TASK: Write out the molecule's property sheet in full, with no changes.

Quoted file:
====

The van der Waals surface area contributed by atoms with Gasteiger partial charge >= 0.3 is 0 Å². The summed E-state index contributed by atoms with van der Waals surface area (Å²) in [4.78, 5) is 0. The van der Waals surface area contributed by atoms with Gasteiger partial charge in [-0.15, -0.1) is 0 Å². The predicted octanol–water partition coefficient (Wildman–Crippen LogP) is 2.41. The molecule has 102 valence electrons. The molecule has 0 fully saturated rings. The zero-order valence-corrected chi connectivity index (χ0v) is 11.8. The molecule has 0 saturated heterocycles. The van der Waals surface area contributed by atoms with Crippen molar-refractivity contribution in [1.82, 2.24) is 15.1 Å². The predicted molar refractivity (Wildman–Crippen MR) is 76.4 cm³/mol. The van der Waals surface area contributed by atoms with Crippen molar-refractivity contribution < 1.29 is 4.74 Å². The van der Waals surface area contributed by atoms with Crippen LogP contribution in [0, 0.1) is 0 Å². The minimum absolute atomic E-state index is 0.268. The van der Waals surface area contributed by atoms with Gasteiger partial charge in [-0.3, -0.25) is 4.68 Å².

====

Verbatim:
The van der Waals surface area contributed by atoms with Gasteiger partial charge >= 0.3 is 0 Å². The summed E-state index contributed by atoms with van der Waals surface area (Å²) in [4.78, 5) is 0. The van der Waals surface area contributed by atoms with Gasteiger partial charge in [-0.15, -0.1) is 0 Å². The predicted octanol–water partition coefficient (Wildman–Crippen LogP) is 2.41. The molecule has 102 valence electrons. The molecule has 0 fully saturated rings. The zero-order valence-corrected chi connectivity index (χ0v) is 11.8. The molecule has 0 saturated heterocycles. The van der Waals surface area contributed by atoms with Crippen molar-refractivity contribution in [1.82, 2.24) is 15.1 Å². The predicted molar refractivity (Wildman–Crippen MR) is 76.4 cm³/mol. The van der Waals surface area contributed by atoms with Crippen molar-refractivity contribution < 1.29 is 4.74 Å². The van der Waals surface area contributed by atoms with Crippen LogP contribution in [0, 0.1) is 0 Å². The minimum absolute atomic E-state index is 0.268. The van der Waals surface area contributed by atoms with Gasteiger partial charge in [-0.3, -0.25) is 4.68 Å².